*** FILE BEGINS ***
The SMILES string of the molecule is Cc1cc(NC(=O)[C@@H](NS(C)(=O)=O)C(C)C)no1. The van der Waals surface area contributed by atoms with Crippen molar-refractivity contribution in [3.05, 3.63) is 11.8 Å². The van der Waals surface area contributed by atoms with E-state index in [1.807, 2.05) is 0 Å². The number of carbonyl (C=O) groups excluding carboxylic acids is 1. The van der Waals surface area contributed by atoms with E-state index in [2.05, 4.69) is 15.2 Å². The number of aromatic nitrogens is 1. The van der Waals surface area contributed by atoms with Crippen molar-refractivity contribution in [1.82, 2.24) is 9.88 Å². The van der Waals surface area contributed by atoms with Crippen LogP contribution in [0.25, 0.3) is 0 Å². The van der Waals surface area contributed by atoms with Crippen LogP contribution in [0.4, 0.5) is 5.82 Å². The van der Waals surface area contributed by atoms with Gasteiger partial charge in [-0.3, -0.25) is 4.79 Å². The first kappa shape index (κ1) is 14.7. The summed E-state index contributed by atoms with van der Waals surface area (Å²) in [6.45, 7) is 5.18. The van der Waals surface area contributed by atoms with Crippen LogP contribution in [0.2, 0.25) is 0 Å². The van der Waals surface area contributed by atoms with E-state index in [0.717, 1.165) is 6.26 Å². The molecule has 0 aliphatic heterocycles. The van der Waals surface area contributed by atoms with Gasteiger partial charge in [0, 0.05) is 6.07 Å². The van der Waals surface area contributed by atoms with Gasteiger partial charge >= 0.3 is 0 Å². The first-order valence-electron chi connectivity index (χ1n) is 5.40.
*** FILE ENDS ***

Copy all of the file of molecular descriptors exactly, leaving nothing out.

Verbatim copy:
The SMILES string of the molecule is Cc1cc(NC(=O)[C@@H](NS(C)(=O)=O)C(C)C)no1. The van der Waals surface area contributed by atoms with Crippen molar-refractivity contribution in [3.05, 3.63) is 11.8 Å². The van der Waals surface area contributed by atoms with E-state index in [1.807, 2.05) is 0 Å². The number of carbonyl (C=O) groups excluding carboxylic acids is 1. The van der Waals surface area contributed by atoms with E-state index in [2.05, 4.69) is 15.2 Å². The number of aromatic nitrogens is 1. The van der Waals surface area contributed by atoms with Crippen molar-refractivity contribution in [1.82, 2.24) is 9.88 Å². The van der Waals surface area contributed by atoms with Crippen LogP contribution in [0.25, 0.3) is 0 Å². The van der Waals surface area contributed by atoms with Crippen LogP contribution in [0.4, 0.5) is 5.82 Å². The van der Waals surface area contributed by atoms with Gasteiger partial charge in [-0.3, -0.25) is 4.79 Å². The first kappa shape index (κ1) is 14.7. The summed E-state index contributed by atoms with van der Waals surface area (Å²) in [6.45, 7) is 5.18. The van der Waals surface area contributed by atoms with Crippen LogP contribution in [0.2, 0.25) is 0 Å². The van der Waals surface area contributed by atoms with E-state index in [0.717, 1.165) is 6.26 Å². The molecule has 0 aliphatic heterocycles. The van der Waals surface area contributed by atoms with Gasteiger partial charge in [0, 0.05) is 6.07 Å². The van der Waals surface area contributed by atoms with Gasteiger partial charge >= 0.3 is 0 Å². The first-order valence-electron chi connectivity index (χ1n) is 5.40.